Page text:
Tuesday, January 24, 2006

Dragon chokes Google

Good and evil in the Google Age
From The Statesman
Cyber Age
ND Batra

Today you can google-froogle anything from sushi kits to death kits, and so easily that Internet pioneers might be wondering, what have we wrought? Of course, inventors cannot control whether people would mess up with their inventions or use them to enhance the quality of life. Nor do they know what the government would do with their inventions.

In 1973, when two young computer scientists, Vinton G Cerf and Robert E Kahn, came up with the revolutionary idea of making different isolated computers talk to each other through a common language, they did not anticipate the Internet to become such a driving force for good — and evil — in our lives. E-trading, e-pornography, e-surveillance, e-death, and who knows what else is in store for us.

Welcome to the digital age, which makes networking and sharing inevitable. For example, you might wonder how a 26-year-old man Gerald Krein from Klamath Falls, Oregon, narrowly failed in enticing 32 women in chat rooms to commit a mass suicide on Valentine’s Day a year ago.“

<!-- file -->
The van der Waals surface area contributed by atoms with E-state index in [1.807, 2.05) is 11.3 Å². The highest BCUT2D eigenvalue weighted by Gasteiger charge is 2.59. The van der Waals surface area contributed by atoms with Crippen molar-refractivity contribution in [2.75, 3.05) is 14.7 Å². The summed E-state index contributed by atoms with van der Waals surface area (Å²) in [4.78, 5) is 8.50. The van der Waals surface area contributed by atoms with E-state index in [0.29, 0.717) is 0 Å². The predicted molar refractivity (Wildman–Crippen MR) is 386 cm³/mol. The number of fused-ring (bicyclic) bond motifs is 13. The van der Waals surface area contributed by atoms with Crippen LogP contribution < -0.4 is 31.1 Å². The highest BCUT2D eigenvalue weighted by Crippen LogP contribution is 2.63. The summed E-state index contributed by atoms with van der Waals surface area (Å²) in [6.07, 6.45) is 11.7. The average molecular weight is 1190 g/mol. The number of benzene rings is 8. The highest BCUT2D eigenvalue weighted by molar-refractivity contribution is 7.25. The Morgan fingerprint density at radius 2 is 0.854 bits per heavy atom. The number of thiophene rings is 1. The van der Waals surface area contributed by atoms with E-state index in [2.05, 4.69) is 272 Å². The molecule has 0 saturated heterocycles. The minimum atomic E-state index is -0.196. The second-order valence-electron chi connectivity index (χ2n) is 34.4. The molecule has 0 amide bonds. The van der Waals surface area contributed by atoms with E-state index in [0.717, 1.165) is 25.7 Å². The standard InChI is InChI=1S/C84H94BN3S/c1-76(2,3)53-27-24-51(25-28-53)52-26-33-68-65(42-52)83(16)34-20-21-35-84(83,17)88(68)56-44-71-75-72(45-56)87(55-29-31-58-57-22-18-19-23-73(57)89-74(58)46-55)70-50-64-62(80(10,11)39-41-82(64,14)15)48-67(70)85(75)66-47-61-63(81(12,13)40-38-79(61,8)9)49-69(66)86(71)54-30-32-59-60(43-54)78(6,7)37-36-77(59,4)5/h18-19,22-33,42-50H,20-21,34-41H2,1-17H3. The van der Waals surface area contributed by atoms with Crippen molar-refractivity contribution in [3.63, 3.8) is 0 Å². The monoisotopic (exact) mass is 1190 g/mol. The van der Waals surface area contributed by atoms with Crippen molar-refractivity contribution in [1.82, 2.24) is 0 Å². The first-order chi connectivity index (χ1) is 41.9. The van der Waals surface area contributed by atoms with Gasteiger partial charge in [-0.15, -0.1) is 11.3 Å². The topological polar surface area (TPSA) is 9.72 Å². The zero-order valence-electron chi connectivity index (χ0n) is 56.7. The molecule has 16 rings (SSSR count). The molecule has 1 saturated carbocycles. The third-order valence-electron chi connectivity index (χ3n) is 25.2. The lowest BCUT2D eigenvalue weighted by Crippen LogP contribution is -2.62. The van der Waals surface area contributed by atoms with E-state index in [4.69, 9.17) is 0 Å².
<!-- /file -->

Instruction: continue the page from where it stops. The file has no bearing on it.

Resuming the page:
The common theme is that these were women who were vulnerable, who were depressed. He invited them to engage in certain sexual acts with him-and they were to hang themselves naked from a beam in his house,” Klamath County sheriff Tim Evinger told the media. Had Krein succeeded, he might have used his Webcam to netcast the event to the world-32 women hanging naked by a roof beam.

Sexual asphyxiation is a most extreme form of the sexual act. In a land of extremes, of death by choice, it would have probably created a stir; and then been shrugged off as a bizarre event after the media had milked it dry for ratings.
(By the way, Oregon is the first state where the physician-assisted suicide solution for terminal patients has recently received the US Supreme Court approval.)

A Canadian woman, probably a prospect for after life, who saw the message entitled Suicide Ideology in a chatroom and learned to her horror that another chatroom woman intended to kill not only herself but her two children also, promptly informed the police.